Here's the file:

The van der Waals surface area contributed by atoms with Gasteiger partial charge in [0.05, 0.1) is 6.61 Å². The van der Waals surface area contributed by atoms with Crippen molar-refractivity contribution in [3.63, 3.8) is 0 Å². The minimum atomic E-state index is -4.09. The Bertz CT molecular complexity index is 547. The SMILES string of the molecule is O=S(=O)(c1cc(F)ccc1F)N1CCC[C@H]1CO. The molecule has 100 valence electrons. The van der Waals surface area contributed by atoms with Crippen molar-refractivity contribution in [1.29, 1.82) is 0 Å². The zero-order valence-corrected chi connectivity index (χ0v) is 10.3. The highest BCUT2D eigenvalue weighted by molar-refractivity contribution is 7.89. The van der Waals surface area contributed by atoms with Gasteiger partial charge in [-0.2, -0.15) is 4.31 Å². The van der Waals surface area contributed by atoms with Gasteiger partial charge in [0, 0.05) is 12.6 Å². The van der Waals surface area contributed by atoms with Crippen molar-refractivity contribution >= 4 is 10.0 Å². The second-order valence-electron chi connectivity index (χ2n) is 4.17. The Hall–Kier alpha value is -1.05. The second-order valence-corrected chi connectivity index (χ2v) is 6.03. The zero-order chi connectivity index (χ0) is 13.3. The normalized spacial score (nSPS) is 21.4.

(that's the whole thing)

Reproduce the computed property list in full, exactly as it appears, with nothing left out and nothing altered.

The van der Waals surface area contributed by atoms with Gasteiger partial charge in [0.05, 0.1) is 6.61 Å². The van der Waals surface area contributed by atoms with Crippen molar-refractivity contribution in [3.63, 3.8) is 0 Å². The minimum atomic E-state index is -4.09. The Bertz CT molecular complexity index is 547. The SMILES string of the molecule is O=S(=O)(c1cc(F)ccc1F)N1CCC[C@H]1CO. The molecule has 100 valence electrons. The van der Waals surface area contributed by atoms with Crippen molar-refractivity contribution in [1.29, 1.82) is 0 Å². The zero-order valence-corrected chi connectivity index (χ0v) is 10.3. The highest BCUT2D eigenvalue weighted by molar-refractivity contribution is 7.89. The van der Waals surface area contributed by atoms with Gasteiger partial charge in [-0.2, -0.15) is 4.31 Å². The van der Waals surface area contributed by atoms with Gasteiger partial charge in [0, 0.05) is 12.6 Å². The van der Waals surface area contributed by atoms with Crippen molar-refractivity contribution >= 4 is 10.0 Å². The second-order valence-electron chi connectivity index (χ2n) is 4.17. The Hall–Kier alpha value is -1.05. The second-order valence-corrected chi connectivity index (χ2v) is 6.03. The zero-order chi connectivity index (χ0) is 13.3. The normalized spacial score (nSPS) is 21.4.